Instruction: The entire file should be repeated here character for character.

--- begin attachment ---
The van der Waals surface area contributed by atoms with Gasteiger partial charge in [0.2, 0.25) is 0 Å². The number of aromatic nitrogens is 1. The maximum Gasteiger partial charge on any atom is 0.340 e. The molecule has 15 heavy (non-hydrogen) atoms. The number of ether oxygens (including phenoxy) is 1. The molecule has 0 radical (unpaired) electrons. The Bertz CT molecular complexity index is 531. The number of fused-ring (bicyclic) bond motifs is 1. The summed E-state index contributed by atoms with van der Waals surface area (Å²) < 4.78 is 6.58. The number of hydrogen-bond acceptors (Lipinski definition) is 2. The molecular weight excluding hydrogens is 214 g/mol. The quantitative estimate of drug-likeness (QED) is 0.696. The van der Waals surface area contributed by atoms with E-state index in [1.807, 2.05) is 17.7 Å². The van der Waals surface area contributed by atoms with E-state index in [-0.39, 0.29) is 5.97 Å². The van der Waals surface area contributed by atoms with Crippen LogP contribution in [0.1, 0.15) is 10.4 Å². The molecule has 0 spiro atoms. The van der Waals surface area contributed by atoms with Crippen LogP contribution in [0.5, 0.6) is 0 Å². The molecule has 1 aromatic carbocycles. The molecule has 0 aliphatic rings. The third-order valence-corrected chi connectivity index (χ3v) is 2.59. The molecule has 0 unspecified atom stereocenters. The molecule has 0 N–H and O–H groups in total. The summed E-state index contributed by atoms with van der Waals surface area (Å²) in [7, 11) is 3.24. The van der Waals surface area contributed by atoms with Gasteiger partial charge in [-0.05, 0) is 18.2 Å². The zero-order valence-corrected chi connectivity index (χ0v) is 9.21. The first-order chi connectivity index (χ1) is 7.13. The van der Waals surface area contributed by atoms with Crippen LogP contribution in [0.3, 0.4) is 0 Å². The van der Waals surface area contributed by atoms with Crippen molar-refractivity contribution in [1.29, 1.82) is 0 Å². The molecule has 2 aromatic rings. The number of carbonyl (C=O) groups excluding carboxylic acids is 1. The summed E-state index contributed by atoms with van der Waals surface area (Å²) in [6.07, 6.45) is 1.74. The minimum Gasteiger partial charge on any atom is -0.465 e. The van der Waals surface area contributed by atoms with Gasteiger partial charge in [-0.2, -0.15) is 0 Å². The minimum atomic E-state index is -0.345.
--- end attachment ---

The van der Waals surface area contributed by atoms with Gasteiger partial charge in [0.2, 0.25) is 0 Å². The number of aromatic nitrogens is 1. The maximum Gasteiger partial charge on any atom is 0.340 e. The molecule has 15 heavy (non-hydrogen) atoms. The number of ether oxygens (including phenoxy) is 1. The molecule has 0 radical (unpaired) electrons. The Bertz CT molecular complexity index is 531. The number of fused-ring (bicyclic) bond motifs is 1. The summed E-state index contributed by atoms with van der Waals surface area (Å²) < 4.78 is 6.58. The number of hydrogen-bond acceptors (Lipinski definition) is 2. The molecular weight excluding hydrogens is 214 g/mol. The quantitative estimate of drug-likeness (QED) is 0.696. The van der Waals surface area contributed by atoms with E-state index in [1.807, 2.05) is 17.7 Å². The van der Waals surface area contributed by atoms with E-state index in [-0.39, 0.29) is 5.97 Å². The van der Waals surface area contributed by atoms with Crippen LogP contribution in [0.1, 0.15) is 10.4 Å². The molecule has 0 spiro atoms. The van der Waals surface area contributed by atoms with Crippen LogP contribution in [0.5, 0.6) is 0 Å². The molecule has 1 aromatic carbocycles. The molecule has 0 aliphatic rings. The third-order valence-corrected chi connectivity index (χ3v) is 2.59. The molecule has 0 unspecified atom stereocenters. The molecule has 0 N–H and O–H groups in total. The summed E-state index contributed by atoms with van der Waals surface area (Å²) in [7, 11) is 3.24. The van der Waals surface area contributed by atoms with Gasteiger partial charge in [-0.05, 0) is 18.2 Å². The zero-order valence-corrected chi connectivity index (χ0v) is 9.21. The first-order chi connectivity index (χ1) is 7.13. The van der Waals surface area contributed by atoms with Crippen LogP contribution in [0.3, 0.4) is 0 Å². The van der Waals surface area contributed by atoms with Crippen molar-refractivity contribution in [1.29, 1.82) is 0 Å². The molecule has 2 aromatic rings. The number of carbonyl (C=O) groups excluding carboxylic acids is 1. The summed E-state index contributed by atoms with van der Waals surface area (Å²) in [6.07, 6.45) is 1.74. The minimum Gasteiger partial charge on any atom is -0.465 e. The van der Waals surface area contributed by atoms with Gasteiger partial charge in [-0.2, -0.15) is 0 Å². The minimum atomic E-state index is -0.345.